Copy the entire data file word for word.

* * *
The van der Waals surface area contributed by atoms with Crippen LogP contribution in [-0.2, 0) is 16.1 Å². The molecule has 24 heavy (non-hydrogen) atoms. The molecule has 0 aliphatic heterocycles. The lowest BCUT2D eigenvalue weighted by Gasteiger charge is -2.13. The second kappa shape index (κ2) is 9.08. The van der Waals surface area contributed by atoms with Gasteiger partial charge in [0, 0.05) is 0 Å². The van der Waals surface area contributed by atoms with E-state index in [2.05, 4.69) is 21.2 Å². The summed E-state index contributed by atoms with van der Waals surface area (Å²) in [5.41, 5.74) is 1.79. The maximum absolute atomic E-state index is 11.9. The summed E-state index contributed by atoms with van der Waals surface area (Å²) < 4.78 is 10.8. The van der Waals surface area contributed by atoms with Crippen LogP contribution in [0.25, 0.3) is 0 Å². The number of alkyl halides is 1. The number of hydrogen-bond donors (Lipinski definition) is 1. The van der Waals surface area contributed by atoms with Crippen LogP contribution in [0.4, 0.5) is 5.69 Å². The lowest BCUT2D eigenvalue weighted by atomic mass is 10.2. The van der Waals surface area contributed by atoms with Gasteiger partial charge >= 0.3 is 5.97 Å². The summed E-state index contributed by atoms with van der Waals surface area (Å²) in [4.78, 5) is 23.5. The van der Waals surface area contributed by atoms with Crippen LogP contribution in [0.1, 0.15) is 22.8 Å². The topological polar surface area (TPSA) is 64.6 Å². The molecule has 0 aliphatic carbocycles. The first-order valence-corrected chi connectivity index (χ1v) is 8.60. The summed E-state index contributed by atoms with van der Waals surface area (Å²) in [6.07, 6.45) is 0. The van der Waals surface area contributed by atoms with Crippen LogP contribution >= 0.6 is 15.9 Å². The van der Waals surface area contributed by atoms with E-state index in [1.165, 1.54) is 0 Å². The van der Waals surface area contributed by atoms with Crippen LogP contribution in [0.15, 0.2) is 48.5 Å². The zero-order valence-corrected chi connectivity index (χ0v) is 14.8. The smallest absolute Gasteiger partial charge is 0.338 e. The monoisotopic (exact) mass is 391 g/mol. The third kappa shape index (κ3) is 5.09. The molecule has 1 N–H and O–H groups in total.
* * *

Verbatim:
The van der Waals surface area contributed by atoms with Crippen LogP contribution in [-0.2, 0) is 16.1 Å². The molecule has 24 heavy (non-hydrogen) atoms. The molecule has 0 aliphatic heterocycles. The lowest BCUT2D eigenvalue weighted by Gasteiger charge is -2.13. The second kappa shape index (κ2) is 9.08. The van der Waals surface area contributed by atoms with Gasteiger partial charge in [0, 0.05) is 0 Å². The van der Waals surface area contributed by atoms with E-state index in [2.05, 4.69) is 21.2 Å². The summed E-state index contributed by atoms with van der Waals surface area (Å²) in [5.41, 5.74) is 1.79. The maximum absolute atomic E-state index is 11.9. The summed E-state index contributed by atoms with van der Waals surface area (Å²) < 4.78 is 10.8. The van der Waals surface area contributed by atoms with Crippen LogP contribution in [0.25, 0.3) is 0 Å². The number of alkyl halides is 1. The number of hydrogen-bond donors (Lipinski definition) is 1. The van der Waals surface area contributed by atoms with Crippen LogP contribution in [0.4, 0.5) is 5.69 Å². The lowest BCUT2D eigenvalue weighted by atomic mass is 10.2. The van der Waals surface area contributed by atoms with Gasteiger partial charge >= 0.3 is 5.97 Å². The summed E-state index contributed by atoms with van der Waals surface area (Å²) in [4.78, 5) is 23.5. The van der Waals surface area contributed by atoms with Crippen LogP contribution in [0.1, 0.15) is 22.8 Å². The topological polar surface area (TPSA) is 64.6 Å². The molecule has 0 aliphatic carbocycles. The first-order valence-corrected chi connectivity index (χ1v) is 8.60. The summed E-state index contributed by atoms with van der Waals surface area (Å²) in [6.07, 6.45) is 0. The van der Waals surface area contributed by atoms with Crippen LogP contribution >= 0.6 is 15.9 Å². The van der Waals surface area contributed by atoms with E-state index in [1.165, 1.54) is 0 Å². The van der Waals surface area contributed by atoms with Crippen LogP contribution in [0.15, 0.2) is 48.5 Å². The zero-order valence-corrected chi connectivity index (χ0v) is 14.8. The smallest absolute Gasteiger partial charge is 0.338 e. The monoisotopic (exact) mass is 391 g/mol. The third kappa shape index (κ3) is 5.09. The molecule has 1 N–H and O–H groups in total.